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HYDROGEN TAXIS: Can we ever expect the technology to take off on UK shores?


Hydrogen taxis are growing in numbers across Europe, but when can we expect the technology to reach UK shores?


The inconspicuous taxis are powered by hydrogen fuel cells that convert hydrogen gas into electricity to power an electric motor.

Hydrogen taxis are seen as a more environmentally friendly alternative to traditional petrol or diesel-powered taxis because they emit only water vapor and no harmful pollutants.


Last month the first hydrogen-powered taxis were licensed in the German city of Hamburg. The Toyota Mirai taxis were funded by the “Taxi of the Future” project.


In Madrid there is an aim to replace 1,000 combustion engine taxis with hydrogen models by 2026 which is expected to cost more than €100million.

Bart Biebuyck, Clean Hydrogen Partnership CEO, said: “Hydrogen is the ideal fuel for taxis because of the long -range, intensive use and short recharging time.”


There has also been a move to introduce hydrogen in France too. Hype, which operates the largest fleet of hydrogen-powered taxis in the world, is growing rapidly with 290 vehicles, and is expanding the fleet by placing a new order with Toyota for 388 Mirai 2 vehicles in late 2022.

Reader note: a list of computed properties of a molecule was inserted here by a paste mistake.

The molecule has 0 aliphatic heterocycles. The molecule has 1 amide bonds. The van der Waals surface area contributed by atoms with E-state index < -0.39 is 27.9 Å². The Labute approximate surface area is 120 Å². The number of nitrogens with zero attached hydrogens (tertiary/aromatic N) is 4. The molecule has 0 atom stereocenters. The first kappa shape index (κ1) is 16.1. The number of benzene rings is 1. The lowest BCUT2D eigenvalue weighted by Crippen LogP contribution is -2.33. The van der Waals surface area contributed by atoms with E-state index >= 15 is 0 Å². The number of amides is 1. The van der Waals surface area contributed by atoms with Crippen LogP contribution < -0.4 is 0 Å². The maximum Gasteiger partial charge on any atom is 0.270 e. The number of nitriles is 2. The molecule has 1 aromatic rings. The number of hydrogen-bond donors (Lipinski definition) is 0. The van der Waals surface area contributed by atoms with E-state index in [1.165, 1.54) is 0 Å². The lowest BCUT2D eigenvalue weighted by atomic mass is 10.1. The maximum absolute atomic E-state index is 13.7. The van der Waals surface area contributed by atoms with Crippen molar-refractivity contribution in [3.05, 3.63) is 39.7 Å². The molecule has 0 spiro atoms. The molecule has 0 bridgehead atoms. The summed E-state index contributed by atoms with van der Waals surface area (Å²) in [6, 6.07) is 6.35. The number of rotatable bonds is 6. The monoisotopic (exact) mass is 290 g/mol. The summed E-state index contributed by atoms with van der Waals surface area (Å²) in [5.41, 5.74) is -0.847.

WHERE DOES THE UK TAXI INDUSTRY STAND WITH HYDROGEN?


Green Tomato Cars were one of the first private hire operators in the world to turn to hydrogen fuel. They currently offer a fleet of 50 hydrogen powered vehicles in the capital.


The adoption of hydrogen taxis in the UK is still limited due to factors such as high costs and limited infrastructure for refuelling hydrogen. As a result, most taxis still rely on traditional fossil fuels, although there are increasing efforts to shift towards more sustainable and environmentally friendly options.


The fuel technology has proved to be safe and reliable, but the big challenge remains with the infrastructure. Without more fuelling stations covering more of the UK, it’s hard to see any spike in growth soon.


That said, the Government are still investing in hydrogen trials and research with the aim to transition to cleaner fuels.


In December 2022, Toyota began leading a consortium to develop a prototype hydrogen fuel cell-powered version of its Hilux pick-up at the company’s UK vehicle plant in Burnaston, Derbyshire.


Toyota Motor Manufacturing UK (TMUK) successfully secured UK Government funding for the project through the Advanced Propulsion Centre (APC), an organisation supporting the development of cleaner technologies and new mobility concepts.


The concept of hydrogen fuel in the taxi industry can still take off given the opportunity, but for now it remains a slow burner.

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